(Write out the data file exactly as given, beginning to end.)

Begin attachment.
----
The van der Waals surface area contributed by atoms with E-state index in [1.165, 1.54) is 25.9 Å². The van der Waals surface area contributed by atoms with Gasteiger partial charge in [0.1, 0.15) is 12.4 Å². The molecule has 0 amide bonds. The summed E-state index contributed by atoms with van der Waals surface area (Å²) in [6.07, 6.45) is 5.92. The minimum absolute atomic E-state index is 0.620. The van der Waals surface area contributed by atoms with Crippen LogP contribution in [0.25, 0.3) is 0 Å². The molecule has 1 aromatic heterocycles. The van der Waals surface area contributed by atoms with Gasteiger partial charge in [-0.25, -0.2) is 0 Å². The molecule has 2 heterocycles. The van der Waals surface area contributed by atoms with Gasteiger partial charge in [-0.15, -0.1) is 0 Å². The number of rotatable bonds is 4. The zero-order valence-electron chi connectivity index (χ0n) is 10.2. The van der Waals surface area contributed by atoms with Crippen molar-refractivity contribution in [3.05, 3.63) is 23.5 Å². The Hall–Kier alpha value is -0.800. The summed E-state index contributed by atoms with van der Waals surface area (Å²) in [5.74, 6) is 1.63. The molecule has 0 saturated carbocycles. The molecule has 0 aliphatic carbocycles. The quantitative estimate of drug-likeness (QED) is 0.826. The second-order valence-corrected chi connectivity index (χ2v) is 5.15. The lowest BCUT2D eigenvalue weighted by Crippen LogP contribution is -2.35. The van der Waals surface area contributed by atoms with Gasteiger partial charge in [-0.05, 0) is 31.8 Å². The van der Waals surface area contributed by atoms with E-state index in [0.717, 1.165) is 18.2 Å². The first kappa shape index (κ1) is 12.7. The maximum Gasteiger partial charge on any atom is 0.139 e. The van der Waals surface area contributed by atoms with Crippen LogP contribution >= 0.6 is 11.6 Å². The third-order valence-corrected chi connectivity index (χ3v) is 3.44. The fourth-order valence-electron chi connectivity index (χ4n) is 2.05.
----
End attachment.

The van der Waals surface area contributed by atoms with E-state index in [1.165, 1.54) is 25.9 Å². The van der Waals surface area contributed by atoms with Gasteiger partial charge in [0.1, 0.15) is 12.4 Å². The molecule has 0 amide bonds. The summed E-state index contributed by atoms with van der Waals surface area (Å²) in [6.07, 6.45) is 5.92. The minimum absolute atomic E-state index is 0.620. The van der Waals surface area contributed by atoms with Crippen LogP contribution in [0.25, 0.3) is 0 Å². The molecule has 1 aromatic heterocycles. The van der Waals surface area contributed by atoms with Gasteiger partial charge in [-0.25, -0.2) is 0 Å². The molecule has 2 heterocycles. The van der Waals surface area contributed by atoms with Gasteiger partial charge in [-0.15, -0.1) is 0 Å². The number of rotatable bonds is 4. The zero-order valence-electron chi connectivity index (χ0n) is 10.2. The van der Waals surface area contributed by atoms with Crippen molar-refractivity contribution in [3.05, 3.63) is 23.5 Å². The Hall–Kier alpha value is -0.800. The summed E-state index contributed by atoms with van der Waals surface area (Å²) in [5.74, 6) is 1.63. The molecule has 0 saturated carbocycles. The molecule has 0 aliphatic carbocycles. The quantitative estimate of drug-likeness (QED) is 0.826. The second-order valence-corrected chi connectivity index (χ2v) is 5.15. The lowest BCUT2D eigenvalue weighted by Crippen LogP contribution is -2.35. The van der Waals surface area contributed by atoms with Gasteiger partial charge in [-0.05, 0) is 31.8 Å². The van der Waals surface area contributed by atoms with E-state index in [0.717, 1.165) is 18.2 Å². The first kappa shape index (κ1) is 12.7. The maximum Gasteiger partial charge on any atom is 0.139 e. The van der Waals surface area contributed by atoms with Crippen LogP contribution >= 0.6 is 11.6 Å². The third-order valence-corrected chi connectivity index (χ3v) is 3.44. The fourth-order valence-electron chi connectivity index (χ4n) is 2.05.